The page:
In one of the stories we spotted yesterday about e-voting glitches, it was amusing to see (at the very, very bottom) the idea that “no major problems” were reported for e-voting in Florida. Florida and Ohio, of course, are the two places where e-voting stories have raised the most questions, and there had already been a number of reports of e-voting problems in Florida voting last week when their early polls opened. So, it looks like ABC may need to revise that “no major problems” report, as the EFF points us to a report saying that 13% of the electronic responses in Sarasota County included no vote for Congressional Representative. That means that somewhere between 8,000 to 10,000 people who voted for other things, like governor, appear to have not voted for House Representative–and no one seems to have a good explanation. It’s certainly possible that all those people decided to go “none of the above,” but it seems unlikely–especially since similar undervoting was not seen in other counties covered by the same Congressional district. Also, there were complaints all day about the e-voting machines not properly recording votes in that county. So, while people are asking for a recount… there’s nothing to recount since the machines did not record the votes. Amusingly, the EFF also notes that the very same county had a referendum on the ballot about the e-voting machines, and the people overwhelmingly voted to scrap the machines and bring back paper ballots. So what was it the press was just saying about no major glitches with e-voting?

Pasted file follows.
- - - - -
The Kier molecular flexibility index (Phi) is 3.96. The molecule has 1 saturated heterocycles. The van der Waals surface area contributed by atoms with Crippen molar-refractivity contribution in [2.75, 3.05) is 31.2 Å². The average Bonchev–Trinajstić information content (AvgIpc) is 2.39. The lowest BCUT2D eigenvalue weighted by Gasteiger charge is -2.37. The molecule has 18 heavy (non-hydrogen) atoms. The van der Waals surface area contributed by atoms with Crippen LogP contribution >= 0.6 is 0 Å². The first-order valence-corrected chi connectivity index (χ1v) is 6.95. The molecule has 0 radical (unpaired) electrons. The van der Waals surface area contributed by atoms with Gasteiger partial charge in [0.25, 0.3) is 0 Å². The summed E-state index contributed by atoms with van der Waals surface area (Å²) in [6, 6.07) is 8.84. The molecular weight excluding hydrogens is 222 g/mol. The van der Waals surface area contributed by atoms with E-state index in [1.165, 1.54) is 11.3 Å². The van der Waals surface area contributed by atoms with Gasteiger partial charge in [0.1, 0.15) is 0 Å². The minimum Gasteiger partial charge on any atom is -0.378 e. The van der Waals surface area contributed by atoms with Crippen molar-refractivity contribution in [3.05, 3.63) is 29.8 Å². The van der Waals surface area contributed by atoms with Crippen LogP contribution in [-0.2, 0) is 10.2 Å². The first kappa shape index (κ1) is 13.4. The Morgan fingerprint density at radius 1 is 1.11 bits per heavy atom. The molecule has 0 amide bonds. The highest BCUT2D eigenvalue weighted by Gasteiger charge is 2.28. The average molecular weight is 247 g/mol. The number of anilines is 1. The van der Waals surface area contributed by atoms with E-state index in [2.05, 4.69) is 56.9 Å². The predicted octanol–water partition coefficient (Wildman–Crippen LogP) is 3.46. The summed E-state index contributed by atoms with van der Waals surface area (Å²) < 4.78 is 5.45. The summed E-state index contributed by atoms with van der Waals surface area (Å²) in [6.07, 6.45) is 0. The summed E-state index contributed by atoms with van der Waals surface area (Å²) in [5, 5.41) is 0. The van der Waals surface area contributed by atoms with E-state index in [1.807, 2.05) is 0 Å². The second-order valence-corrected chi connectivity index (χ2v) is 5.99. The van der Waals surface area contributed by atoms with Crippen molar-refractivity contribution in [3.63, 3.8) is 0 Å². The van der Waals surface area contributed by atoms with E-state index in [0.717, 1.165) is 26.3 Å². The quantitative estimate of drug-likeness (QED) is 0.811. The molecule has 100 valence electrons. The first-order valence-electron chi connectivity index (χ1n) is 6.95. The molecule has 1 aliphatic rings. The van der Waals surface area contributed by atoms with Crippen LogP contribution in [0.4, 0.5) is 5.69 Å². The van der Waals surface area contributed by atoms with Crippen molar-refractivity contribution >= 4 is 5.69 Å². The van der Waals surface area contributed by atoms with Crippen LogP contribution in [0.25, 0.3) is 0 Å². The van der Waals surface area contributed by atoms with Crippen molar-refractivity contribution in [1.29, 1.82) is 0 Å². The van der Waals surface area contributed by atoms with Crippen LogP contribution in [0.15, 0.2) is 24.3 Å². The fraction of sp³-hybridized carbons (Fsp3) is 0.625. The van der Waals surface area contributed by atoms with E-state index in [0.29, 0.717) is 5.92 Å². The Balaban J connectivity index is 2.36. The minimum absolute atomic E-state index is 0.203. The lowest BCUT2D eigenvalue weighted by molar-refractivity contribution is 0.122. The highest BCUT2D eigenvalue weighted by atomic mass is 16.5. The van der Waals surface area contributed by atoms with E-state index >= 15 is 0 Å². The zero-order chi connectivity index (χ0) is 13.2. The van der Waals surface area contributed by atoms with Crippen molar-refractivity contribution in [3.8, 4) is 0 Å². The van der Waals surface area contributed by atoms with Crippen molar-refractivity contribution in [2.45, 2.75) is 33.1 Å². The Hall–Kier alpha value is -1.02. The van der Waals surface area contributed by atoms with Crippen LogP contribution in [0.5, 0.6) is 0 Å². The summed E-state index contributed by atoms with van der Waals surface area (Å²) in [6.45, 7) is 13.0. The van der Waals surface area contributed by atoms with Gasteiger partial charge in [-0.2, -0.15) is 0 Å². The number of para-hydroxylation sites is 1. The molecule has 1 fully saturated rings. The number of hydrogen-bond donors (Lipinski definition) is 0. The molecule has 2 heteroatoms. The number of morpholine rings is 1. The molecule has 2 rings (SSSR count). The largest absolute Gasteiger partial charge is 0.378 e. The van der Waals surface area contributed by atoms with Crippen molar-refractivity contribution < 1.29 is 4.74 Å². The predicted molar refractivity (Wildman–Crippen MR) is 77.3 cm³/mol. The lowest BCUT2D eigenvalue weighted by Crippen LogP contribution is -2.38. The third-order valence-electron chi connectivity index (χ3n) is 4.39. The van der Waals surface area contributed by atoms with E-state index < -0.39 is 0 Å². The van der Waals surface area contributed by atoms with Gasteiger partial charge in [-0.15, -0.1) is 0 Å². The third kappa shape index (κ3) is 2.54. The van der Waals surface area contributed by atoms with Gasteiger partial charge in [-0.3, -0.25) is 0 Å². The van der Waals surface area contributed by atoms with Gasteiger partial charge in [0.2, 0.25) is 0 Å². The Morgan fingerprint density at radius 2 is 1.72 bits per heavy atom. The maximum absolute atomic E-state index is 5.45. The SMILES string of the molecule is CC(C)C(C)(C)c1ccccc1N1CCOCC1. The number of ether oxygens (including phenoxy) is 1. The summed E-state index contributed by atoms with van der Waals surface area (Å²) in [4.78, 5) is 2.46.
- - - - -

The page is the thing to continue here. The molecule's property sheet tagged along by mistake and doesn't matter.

One of the things that makes computers incredibly useful is that automate routine tasks so they can be done without human supervision. That’s fantastic for most tasks, but it’s a disaster when the task at hand is recording votes, because it means that if there’s a programming bug, it will do things the same wrong way with each and every voter. And because the counting process is totally opaque, no one notices until it’s too late.
E-voting machines may streamline the voting process, but that’s actually not a benefit at all. A slow, labor-intensive voting process means there will be more human eyes around to spot mistakes early enough that they can be corrected. But because we delegated the process to a computer, there were no human beings in a position to notice the problem.